The Apple Lightning Digital AV Adapter arrived in the mail yesterday. This will allow me to connect my iPhone directly to the TV with an HDMI cable in order to stream movies to the TV.
There are other methods to do this including Google’s Chromecast. The advantage of this latter option is that you can control the streaming content from your iPhone (or whatever brand of tablet or phone) and use it as a remote without the wires. I have not used a Chromecast so I have no idea how it actually works in practice. It’s a $35.00 device so it’s not a big investment to experiment with.
As it is, I have my iPhone connected to a 6 foot HDMI cable which is not within reach of my armchair, so it’s a little inconvenient when you want to pause and unpause a movie. But hopefully not being a Snowflake, the idea of getting out of my chair and off my ass is not necessarily a deal-breaker.
So with all the hardware I needed in hand, I signed up for a free 14-day trial of FilmStruck. This was accomplished by first downloading the free app onto my iPhone 6 Plus, launching the app, and then creating an account with nothing more than your email address and whatever password you want to establish. On my iPhone I’m already hooked into my credit card for payment so all it took was Apple’s “Touch ID” to make the first payment, although I assume nothing will actually be charged until after my 14-day trial expires. A quick look at my online banking account confirms this.
I went with the $6.99 basic option that includes the “FilmStruck” library of content. For $10.99/month you can get FilmStruck plus The Criterion Channel. Pre-pay for a year and you can bring the price of this premium combo to $8.25/month.
At first glance the FilmStruck library includes a fair, but not voluminous, amount of content. They way this works is that they are constantly shuffling in new stuff while older stuff expires. Many of the films are major classics, there are scattered minor classics, and then a whole lot of stuff I’ve never heard of.
But the point is that this is more “film buff” type of stock. For movie snobs. Or at least for those whose idea of entertainment is not the brainless junk being produced by Hollywood presently.
But you still get your share of junk, depending upon one’s taste, I guess. I watched the generally highly-rated “Black Narcissus” last night with Deborah Kerr. The location is exotic but the acting, direction, story, and even the cinematography are mediocre. I’ve never seen Deborah Kerr worse.
But this first movie was a test of the system, not of the content, per se. I watched a couple movies last night and each time the movie would pause two or three times in the first ten minutes. And I don’t mean that it would be a “rebuffering” pause. No, the movie simply paused and I had to get up, open the phone, and hit the play button and the movie would immediately start again. And after that first two or three times of doing this, the movies would play flawlessly from thereon out.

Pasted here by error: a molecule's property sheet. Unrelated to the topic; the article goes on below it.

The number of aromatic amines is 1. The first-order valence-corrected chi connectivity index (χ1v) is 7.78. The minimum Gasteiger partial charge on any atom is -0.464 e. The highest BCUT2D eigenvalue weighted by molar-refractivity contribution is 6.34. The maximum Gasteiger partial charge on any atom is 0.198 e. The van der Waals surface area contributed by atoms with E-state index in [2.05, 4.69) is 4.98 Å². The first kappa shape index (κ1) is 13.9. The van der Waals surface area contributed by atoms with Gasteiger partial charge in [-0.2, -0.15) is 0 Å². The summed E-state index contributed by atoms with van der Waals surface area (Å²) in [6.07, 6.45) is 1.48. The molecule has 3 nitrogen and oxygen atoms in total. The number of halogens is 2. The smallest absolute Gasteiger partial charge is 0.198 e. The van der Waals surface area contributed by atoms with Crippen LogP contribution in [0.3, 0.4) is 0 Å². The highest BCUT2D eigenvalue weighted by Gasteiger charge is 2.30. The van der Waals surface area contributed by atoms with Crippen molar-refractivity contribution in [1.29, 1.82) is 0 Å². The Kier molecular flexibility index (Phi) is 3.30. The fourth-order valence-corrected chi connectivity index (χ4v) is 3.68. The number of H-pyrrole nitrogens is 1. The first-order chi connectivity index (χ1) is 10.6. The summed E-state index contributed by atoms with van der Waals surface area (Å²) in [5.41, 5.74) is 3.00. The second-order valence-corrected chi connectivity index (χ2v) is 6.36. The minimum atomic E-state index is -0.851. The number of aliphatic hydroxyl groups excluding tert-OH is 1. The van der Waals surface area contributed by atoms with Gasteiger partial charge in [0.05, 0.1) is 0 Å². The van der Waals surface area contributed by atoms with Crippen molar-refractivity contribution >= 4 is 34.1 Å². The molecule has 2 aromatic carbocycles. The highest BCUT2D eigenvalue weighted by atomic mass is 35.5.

Perhaps once or twice (counting the two movies together) there was re-buffering, but nothing particularly unusual regarding any kind of streaming service. The picture quality was good. “Black Narcissus” even came with closed captions, but not all movies do. The second movie I watched last night, “Night and the City,” did not have closed captioning. I’ve never been much of a Richard Widmark fan but I came to appreciate him more as I started watching some of the older black-and-whites on AMC and TNT on cable.
“Night and the City” is one of those early crime/film-noirs that he is good at. Widmark plays an overzealous promoter and schemer who is too smooth for his own good. This is a well-paced film that is never boring. I highly recommend it to movie buffs.
And this is precisely why I’m demoing this streaming service. You can find the good stuff sometimes only by hunting and pecking.
Assuming that I have no hardware streaming issues (my iPhone’s wireless hardware is a vast improvement over my old Android tablet), I’ll likely hang on for at least a month or two and see what there is to see. Next up is likely 1955’s “Rififi,” a heist film that I don’t think I’ve seen. I’m a fan of heist films.
From what I’ve gathered from reading reviews of the FilmStruck services, even though this is a joint venture between Turner Classic Movies and the Criterion Collection, you won’t find any of the Turner Classic Movies content on FilmStruck. That’s too bad.
As far as working with the FilmStruck app on my iPhone (or on my iMac in a web browser), the software is surely improved from what it was a year ago. Several reviewers noted how rough it was when the service started in 2016. I think it all looks good and browsing categories is easy enough. And you can save favorites to your “Watchlist” as you’re browsing through the library, which is nice.
The bottom line is that it’s only $6.99 for a lot of good (if not always great) content that you can’t find anywhere else (except perhaps on a physical DVD or Blu Ray). And the service does seem to work reliably enough. But I’m early in the testing process. And FilmStruck’s generous 14-day free trial period is more than enough time to do so.